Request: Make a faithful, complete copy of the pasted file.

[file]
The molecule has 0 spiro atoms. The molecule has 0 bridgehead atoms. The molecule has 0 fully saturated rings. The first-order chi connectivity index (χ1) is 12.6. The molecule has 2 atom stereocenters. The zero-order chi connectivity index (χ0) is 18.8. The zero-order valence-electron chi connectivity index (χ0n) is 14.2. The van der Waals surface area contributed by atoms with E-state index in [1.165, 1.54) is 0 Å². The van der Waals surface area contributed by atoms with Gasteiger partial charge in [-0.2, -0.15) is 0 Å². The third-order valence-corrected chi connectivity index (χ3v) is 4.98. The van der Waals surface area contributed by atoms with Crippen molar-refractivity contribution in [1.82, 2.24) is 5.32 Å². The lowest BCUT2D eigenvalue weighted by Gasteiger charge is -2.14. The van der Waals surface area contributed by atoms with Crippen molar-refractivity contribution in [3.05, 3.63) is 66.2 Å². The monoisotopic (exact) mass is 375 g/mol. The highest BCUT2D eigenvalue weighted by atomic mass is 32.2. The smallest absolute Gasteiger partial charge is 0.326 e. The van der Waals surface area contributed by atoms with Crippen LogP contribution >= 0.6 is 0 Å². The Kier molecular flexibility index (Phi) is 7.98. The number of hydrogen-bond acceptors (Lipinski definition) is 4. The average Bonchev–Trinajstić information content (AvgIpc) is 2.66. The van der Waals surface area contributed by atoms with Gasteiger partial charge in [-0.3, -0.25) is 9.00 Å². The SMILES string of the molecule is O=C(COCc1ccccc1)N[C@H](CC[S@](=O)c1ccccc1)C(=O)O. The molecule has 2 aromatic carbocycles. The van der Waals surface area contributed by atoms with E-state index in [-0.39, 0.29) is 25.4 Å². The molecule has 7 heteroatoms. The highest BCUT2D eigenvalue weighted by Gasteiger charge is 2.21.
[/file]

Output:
The molecule has 0 spiro atoms. The molecule has 0 bridgehead atoms. The molecule has 0 fully saturated rings. The first-order chi connectivity index (χ1) is 12.6. The molecule has 2 atom stereocenters. The zero-order chi connectivity index (χ0) is 18.8. The zero-order valence-electron chi connectivity index (χ0n) is 14.2. The van der Waals surface area contributed by atoms with E-state index in [1.165, 1.54) is 0 Å². The van der Waals surface area contributed by atoms with Gasteiger partial charge in [-0.2, -0.15) is 0 Å². The third-order valence-corrected chi connectivity index (χ3v) is 4.98. The van der Waals surface area contributed by atoms with Crippen molar-refractivity contribution in [1.82, 2.24) is 5.32 Å². The lowest BCUT2D eigenvalue weighted by Gasteiger charge is -2.14. The van der Waals surface area contributed by atoms with Crippen molar-refractivity contribution in [3.05, 3.63) is 66.2 Å². The monoisotopic (exact) mass is 375 g/mol. The highest BCUT2D eigenvalue weighted by atomic mass is 32.2. The smallest absolute Gasteiger partial charge is 0.326 e. The van der Waals surface area contributed by atoms with Crippen LogP contribution >= 0.6 is 0 Å². The Kier molecular flexibility index (Phi) is 7.98. The number of hydrogen-bond acceptors (Lipinski definition) is 4. The average Bonchev–Trinajstić information content (AvgIpc) is 2.66. The van der Waals surface area contributed by atoms with Gasteiger partial charge in [-0.3, -0.25) is 9.00 Å². The SMILES string of the molecule is O=C(COCc1ccccc1)N[C@H](CC[S@](=O)c1ccccc1)C(=O)O. The molecule has 2 aromatic carbocycles. The van der Waals surface area contributed by atoms with E-state index in [-0.39, 0.29) is 25.4 Å². The molecule has 7 heteroatoms. The highest BCUT2D eigenvalue weighted by Gasteiger charge is 2.21.